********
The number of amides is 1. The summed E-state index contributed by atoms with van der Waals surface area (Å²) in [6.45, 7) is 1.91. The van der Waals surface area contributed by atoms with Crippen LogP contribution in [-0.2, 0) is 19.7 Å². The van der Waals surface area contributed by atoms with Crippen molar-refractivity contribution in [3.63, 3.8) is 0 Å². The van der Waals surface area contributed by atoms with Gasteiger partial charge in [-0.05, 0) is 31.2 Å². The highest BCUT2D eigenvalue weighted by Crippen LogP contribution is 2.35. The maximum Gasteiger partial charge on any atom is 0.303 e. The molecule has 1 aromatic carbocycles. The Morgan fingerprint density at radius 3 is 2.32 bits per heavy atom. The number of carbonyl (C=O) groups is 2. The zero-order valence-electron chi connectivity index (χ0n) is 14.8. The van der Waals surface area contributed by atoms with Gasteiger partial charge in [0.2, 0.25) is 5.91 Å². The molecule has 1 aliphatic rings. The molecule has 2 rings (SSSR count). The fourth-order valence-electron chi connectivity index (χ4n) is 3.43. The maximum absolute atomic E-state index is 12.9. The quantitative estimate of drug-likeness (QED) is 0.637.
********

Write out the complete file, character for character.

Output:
The number of amides is 1. The summed E-state index contributed by atoms with van der Waals surface area (Å²) in [6.45, 7) is 1.91. The van der Waals surface area contributed by atoms with Crippen LogP contribution in [-0.2, 0) is 19.7 Å². The van der Waals surface area contributed by atoms with Crippen molar-refractivity contribution in [3.63, 3.8) is 0 Å². The van der Waals surface area contributed by atoms with Gasteiger partial charge in [-0.05, 0) is 31.2 Å². The highest BCUT2D eigenvalue weighted by Crippen LogP contribution is 2.35. The maximum Gasteiger partial charge on any atom is 0.303 e. The molecule has 1 aromatic carbocycles. The Morgan fingerprint density at radius 3 is 2.32 bits per heavy atom. The number of carbonyl (C=O) groups is 2. The zero-order valence-electron chi connectivity index (χ0n) is 14.8. The van der Waals surface area contributed by atoms with Gasteiger partial charge in [0.2, 0.25) is 5.91 Å². The molecule has 1 aliphatic rings. The molecule has 2 rings (SSSR count). The fourth-order valence-electron chi connectivity index (χ4n) is 3.43. The maximum absolute atomic E-state index is 12.9. The quantitative estimate of drug-likeness (QED) is 0.637.